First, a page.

"And seeing a fig tree in the way, He came to it and found nothing on it except leaves only. And He said to it, let no fruit grow on you forever. And immediately the fig tree withered away" (Matt. 21:19).

"And seeing a fig-tree with leaves afar off, He went to it, if perhaps He might find anything on it. And when He came to it, He found nothing but leaves, for it was not the season of figs. And Jesus answered and said to it, No one shall eat fruit of you forever. And His disciples heard…And when evening came, He went out of the city. And passing on early, they saw the fig-tree dried up from the roots. And Peter, remembering, said to Him, Rabbi, behold, the fig tree which You cursed has withered away" (Mark 11:13-21).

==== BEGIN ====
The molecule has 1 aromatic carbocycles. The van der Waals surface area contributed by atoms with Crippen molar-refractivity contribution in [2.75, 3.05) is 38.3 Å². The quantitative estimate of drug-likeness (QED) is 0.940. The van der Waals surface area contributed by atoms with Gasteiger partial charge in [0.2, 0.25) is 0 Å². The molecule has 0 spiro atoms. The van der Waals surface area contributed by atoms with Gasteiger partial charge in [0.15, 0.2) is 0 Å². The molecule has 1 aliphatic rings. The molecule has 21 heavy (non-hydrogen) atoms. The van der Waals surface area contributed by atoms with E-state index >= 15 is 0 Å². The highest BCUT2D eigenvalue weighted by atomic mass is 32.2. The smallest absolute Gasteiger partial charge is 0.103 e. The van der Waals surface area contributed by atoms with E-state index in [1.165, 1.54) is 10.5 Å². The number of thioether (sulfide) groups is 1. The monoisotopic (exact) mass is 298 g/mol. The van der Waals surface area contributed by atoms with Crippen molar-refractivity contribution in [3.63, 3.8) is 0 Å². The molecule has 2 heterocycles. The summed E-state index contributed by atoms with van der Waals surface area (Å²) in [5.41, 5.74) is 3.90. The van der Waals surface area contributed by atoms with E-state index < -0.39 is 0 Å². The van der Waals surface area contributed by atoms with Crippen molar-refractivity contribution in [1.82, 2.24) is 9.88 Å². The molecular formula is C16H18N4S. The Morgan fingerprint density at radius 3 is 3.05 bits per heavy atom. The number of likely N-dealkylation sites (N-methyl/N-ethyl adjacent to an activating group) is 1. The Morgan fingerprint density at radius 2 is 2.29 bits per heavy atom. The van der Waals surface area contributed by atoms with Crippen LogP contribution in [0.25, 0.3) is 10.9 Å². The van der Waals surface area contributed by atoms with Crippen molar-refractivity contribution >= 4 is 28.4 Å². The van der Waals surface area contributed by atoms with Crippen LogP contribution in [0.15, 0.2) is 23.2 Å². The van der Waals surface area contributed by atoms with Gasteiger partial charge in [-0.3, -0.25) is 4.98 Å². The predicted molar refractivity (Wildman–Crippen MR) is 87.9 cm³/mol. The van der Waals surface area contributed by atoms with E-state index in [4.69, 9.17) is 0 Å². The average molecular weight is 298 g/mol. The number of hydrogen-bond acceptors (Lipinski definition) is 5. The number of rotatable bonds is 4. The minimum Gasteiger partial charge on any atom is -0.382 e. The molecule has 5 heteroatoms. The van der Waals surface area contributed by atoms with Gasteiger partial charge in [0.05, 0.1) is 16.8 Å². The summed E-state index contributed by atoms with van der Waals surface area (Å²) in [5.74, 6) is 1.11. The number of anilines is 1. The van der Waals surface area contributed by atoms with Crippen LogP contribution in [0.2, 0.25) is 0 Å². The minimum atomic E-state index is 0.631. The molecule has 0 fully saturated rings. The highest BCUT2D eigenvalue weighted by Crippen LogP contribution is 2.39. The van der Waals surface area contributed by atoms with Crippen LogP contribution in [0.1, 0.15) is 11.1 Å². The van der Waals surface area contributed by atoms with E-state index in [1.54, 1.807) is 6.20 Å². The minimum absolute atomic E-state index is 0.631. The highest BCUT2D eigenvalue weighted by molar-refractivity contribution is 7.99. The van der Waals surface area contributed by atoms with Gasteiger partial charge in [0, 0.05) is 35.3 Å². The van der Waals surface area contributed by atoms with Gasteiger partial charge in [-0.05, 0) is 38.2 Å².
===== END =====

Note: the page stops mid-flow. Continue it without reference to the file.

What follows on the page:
Let's not focus too much on the obvious discrepancy between these two accounts of the same alleged event, but let us touch on it: In the first account, the fig tree withered "immediately," which was clearly noted by the disciples since Matthew makes sure to mention that the miracle was instantaneous. In the second, the disciples only noticed the withering the next day. A trifling fault. But what concerns me is Christ's apparent fit of petulant anger. This story reminds me of something that happened many years ago at some family function or other. One of my relatives, an uncle I believe, on finding out that I had become a Christian, brought up this story and said that he always felt sorry for the fig tree, since the lack of fruit on the tree was clearly not the tree's fault. I laughed at the time at the thought that this man actually felt sorry for a tree. I don't feel sorry for the tree, but I am concerned about Jesus' pique. Jesus was hungry, and saw the tree from a distance, so he went closer, hoping to find some figs. Matthew tells us that it was not the season for figs. Why would Jesus expect figs out of season? In any case, he finds none, so he uses his supernatural powers to put a curse on the tree, which causes it to wither and die. Was this not a little petulant of Jesus? Wouldn't it have been better to cause the tree to bear fruit right then? Shouldn't we expect of a perfect man a bit more serenity? This story reminds me of myself when I am hungry and get disappointed, like when I leave the drive-through, get home, and discover that they left out my sandwich. Burger King is lucky that I don't have super powers, I'll tell you that. Anyway, Jesus pulls it out in the end by making a lesson on faith out of the whole unfortunate business.